Tuesday, September 10, 2019

Robotics Help UMC Docs Treat Cancer

UMC issued the following press release authored by Ruth Cummins.

Painful throat problems have been Greg Meadows’ lifelong nemesis.

“You say the word strep, and I’d get it,” said Meadows, a Laurel resident and corporate jet pilot. “Whenever I got sick, it would settle in my throat.”

So when his throat turned red and swallowing became difficult in January 2019, it was an irritation but not a big concern. Meadows’ general practitioner diagnosed it as post-nasal drip and gave him an over-the-counter allergy medicine that made him feel better.

“But I still had a tickle in the back of my throat when I swallowed,” Meadows remembered. “It would come and go, and I kind of forgot about it.”

In May, he noticed a lump forming on the side of his neck. His general practitioner referred him to an ENT, who biopsied lymph glands in his neck and ordered a CT scan. The biopsy was inconclusive, Meadows said, but the scan showed thickening of his throat.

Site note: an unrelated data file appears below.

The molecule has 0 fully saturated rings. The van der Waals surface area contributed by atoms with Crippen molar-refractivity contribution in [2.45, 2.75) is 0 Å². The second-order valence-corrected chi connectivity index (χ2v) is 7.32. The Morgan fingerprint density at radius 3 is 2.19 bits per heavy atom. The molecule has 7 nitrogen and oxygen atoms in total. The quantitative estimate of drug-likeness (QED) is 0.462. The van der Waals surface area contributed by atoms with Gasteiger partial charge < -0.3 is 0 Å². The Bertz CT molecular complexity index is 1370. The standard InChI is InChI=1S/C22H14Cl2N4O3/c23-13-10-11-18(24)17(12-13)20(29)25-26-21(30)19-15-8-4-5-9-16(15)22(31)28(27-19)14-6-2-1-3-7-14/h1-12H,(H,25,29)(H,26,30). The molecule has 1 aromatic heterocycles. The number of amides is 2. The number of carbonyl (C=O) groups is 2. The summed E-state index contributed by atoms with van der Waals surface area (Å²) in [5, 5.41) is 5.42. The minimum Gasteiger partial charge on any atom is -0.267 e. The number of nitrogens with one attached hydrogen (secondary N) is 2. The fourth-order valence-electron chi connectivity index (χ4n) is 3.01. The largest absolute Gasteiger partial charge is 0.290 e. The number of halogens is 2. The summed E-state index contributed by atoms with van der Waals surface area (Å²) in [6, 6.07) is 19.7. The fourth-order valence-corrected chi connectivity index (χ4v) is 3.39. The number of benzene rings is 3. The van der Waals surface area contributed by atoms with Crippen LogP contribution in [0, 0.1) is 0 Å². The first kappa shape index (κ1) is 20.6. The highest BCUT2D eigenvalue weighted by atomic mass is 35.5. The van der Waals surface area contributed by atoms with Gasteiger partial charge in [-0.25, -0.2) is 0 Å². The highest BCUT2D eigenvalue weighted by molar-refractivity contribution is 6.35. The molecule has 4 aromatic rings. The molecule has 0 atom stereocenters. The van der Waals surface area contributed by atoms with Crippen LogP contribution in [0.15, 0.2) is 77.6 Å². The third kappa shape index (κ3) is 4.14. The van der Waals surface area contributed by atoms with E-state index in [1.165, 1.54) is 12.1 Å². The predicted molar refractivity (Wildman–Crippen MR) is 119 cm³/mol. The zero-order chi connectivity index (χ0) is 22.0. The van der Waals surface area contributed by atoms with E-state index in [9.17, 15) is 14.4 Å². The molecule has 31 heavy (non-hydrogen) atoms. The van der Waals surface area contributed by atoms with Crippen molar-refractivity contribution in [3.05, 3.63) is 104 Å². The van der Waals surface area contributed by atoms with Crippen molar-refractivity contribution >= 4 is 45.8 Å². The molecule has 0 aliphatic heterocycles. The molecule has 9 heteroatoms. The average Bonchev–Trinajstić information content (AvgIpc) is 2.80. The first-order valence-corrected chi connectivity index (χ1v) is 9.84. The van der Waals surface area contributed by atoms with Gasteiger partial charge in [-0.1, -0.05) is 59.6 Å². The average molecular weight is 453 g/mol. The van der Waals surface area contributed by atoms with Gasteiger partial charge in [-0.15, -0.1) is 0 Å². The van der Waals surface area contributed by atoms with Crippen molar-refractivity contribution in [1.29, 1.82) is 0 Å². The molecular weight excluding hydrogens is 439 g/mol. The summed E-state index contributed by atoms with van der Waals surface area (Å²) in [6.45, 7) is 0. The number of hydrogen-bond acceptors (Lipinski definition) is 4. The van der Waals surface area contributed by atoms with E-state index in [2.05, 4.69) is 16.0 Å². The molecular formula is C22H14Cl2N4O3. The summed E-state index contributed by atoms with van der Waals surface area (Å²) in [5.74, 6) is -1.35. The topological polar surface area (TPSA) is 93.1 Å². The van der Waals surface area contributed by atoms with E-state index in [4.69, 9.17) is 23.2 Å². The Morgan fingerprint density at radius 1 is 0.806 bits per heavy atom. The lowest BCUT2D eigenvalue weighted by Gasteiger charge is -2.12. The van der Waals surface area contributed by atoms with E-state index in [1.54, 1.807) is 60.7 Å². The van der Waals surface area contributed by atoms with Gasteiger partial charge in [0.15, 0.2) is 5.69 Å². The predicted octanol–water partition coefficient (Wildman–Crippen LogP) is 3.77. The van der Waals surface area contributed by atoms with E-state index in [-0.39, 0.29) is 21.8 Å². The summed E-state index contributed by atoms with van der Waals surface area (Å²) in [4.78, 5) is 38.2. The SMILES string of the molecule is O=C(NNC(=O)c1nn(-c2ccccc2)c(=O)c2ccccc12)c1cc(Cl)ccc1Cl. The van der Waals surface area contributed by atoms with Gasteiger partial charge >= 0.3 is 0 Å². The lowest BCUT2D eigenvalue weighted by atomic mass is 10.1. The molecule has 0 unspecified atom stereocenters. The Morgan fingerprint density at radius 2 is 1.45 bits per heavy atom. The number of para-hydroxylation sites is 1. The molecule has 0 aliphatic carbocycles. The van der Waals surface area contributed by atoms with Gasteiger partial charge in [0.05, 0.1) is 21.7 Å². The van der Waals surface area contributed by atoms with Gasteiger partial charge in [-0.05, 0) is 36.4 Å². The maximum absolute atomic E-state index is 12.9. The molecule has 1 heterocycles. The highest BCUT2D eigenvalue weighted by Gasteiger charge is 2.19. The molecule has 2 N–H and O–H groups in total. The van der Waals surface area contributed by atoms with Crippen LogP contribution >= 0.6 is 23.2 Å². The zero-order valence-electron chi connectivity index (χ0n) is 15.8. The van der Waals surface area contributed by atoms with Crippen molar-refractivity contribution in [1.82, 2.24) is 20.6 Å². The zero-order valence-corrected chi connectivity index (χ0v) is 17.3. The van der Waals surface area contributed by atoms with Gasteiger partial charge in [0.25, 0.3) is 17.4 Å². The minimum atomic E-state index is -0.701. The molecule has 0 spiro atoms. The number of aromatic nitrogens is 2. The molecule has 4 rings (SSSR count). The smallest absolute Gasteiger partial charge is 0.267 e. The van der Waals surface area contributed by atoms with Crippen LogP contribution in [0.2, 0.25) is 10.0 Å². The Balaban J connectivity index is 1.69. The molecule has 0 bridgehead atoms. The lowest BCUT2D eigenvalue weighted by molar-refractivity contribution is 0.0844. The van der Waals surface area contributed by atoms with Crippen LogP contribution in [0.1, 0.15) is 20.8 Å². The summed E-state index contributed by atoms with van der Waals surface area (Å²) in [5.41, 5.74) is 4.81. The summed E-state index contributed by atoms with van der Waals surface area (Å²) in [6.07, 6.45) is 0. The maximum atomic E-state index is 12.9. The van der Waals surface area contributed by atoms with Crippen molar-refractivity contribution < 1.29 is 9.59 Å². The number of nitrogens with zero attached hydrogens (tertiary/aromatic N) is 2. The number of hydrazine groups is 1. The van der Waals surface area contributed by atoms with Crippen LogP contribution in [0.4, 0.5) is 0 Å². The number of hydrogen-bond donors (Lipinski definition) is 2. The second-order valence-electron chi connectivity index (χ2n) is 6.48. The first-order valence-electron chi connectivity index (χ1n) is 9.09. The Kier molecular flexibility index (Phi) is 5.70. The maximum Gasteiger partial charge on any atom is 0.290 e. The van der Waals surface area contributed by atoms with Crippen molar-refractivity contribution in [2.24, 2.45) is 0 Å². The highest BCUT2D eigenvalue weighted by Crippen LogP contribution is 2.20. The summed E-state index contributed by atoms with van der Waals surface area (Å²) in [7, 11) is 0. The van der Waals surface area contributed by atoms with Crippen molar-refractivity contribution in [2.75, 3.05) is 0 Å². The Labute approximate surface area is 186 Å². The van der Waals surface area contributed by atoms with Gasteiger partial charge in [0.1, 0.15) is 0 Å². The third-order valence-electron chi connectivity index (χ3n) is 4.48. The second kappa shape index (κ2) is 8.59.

His doctor referred him to UMMC’s Dr. Gina Jefferson, associate professor of otolaryngology and communicative sciences. “I went there a week and a half later,” Meadows said. Jefferson biopsied his throat; it was squamous cell carcinoma, an often aggressive cancer that is best and most easily removed in its early stages.

Surgeons typically cut through the jaw line to reach the tumors in the “gutters” of the throat, dividing muscles that help you swallow and putting into jeopardy the function of nerves on each side of the tongue.

Jefferson instead performed a minimally invasive procedure: flexible robotic surgery, in which surgeons approach the tumor through a patient’s mouth rather than the more traumatic step of splitting open his jaw. UMMC is the only facility in the state offering the procedure, says the instrument’s maker, Medrobotics.

If a patient’s disease state, including size of tumor and its location, makes them a flexible robotic surgery candidate, “it’s important for them to have that option,” Jefferson said. “The reason we offer this surgery is so that the patient potentially has just one type of treatment, while preserving their function.”

How it works: The robotic system allows surgeons access to anatomical locations - for example, the throat - that were previously difficult or impossible to reach in a minimally invasive manner.

Surgeons guide a flexible scope, not a traditional straight scope, through a patient’s mouth toward the tumor. Using 3D technology, they get a clear view of the path to the surgical site. Then, they pass small, flexible surgical instruments through the scope and use them to cut out the cancerous area.